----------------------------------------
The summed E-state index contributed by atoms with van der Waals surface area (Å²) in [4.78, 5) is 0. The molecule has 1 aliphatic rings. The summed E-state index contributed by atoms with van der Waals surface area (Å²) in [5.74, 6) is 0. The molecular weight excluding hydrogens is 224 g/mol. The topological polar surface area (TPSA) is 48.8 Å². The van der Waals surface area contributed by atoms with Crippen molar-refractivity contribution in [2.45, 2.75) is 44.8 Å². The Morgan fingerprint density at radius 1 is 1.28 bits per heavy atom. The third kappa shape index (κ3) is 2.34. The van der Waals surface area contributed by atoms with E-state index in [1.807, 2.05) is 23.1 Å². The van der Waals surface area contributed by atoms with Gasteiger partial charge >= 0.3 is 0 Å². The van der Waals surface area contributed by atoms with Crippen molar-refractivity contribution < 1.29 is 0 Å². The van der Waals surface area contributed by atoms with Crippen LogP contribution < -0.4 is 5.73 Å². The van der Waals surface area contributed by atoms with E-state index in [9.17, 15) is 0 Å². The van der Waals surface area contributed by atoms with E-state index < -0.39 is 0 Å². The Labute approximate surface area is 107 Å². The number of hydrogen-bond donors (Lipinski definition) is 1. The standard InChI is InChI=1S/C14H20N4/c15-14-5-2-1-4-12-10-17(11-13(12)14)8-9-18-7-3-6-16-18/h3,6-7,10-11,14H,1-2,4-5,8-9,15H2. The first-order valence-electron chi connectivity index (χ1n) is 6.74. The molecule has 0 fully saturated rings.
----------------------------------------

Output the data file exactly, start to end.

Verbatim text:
The summed E-state index contributed by atoms with van der Waals surface area (Å²) in [4.78, 5) is 0. The molecule has 1 aliphatic rings. The summed E-state index contributed by atoms with van der Waals surface area (Å²) in [5.74, 6) is 0. The molecular weight excluding hydrogens is 224 g/mol. The topological polar surface area (TPSA) is 48.8 Å². The van der Waals surface area contributed by atoms with Crippen molar-refractivity contribution in [2.45, 2.75) is 44.8 Å². The Morgan fingerprint density at radius 1 is 1.28 bits per heavy atom. The third kappa shape index (κ3) is 2.34. The van der Waals surface area contributed by atoms with E-state index in [1.807, 2.05) is 23.1 Å². The van der Waals surface area contributed by atoms with Gasteiger partial charge >= 0.3 is 0 Å². The van der Waals surface area contributed by atoms with Crippen molar-refractivity contribution < 1.29 is 0 Å². The van der Waals surface area contributed by atoms with Crippen LogP contribution < -0.4 is 5.73 Å². The van der Waals surface area contributed by atoms with E-state index in [9.17, 15) is 0 Å². The van der Waals surface area contributed by atoms with E-state index < -0.39 is 0 Å². The Labute approximate surface area is 107 Å². The number of hydrogen-bond donors (Lipinski definition) is 1. The standard InChI is InChI=1S/C14H20N4/c15-14-5-2-1-4-12-10-17(11-13(12)14)8-9-18-7-3-6-16-18/h3,6-7,10-11,14H,1-2,4-5,8-9,15H2. The first-order valence-electron chi connectivity index (χ1n) is 6.74. The molecule has 0 fully saturated rings.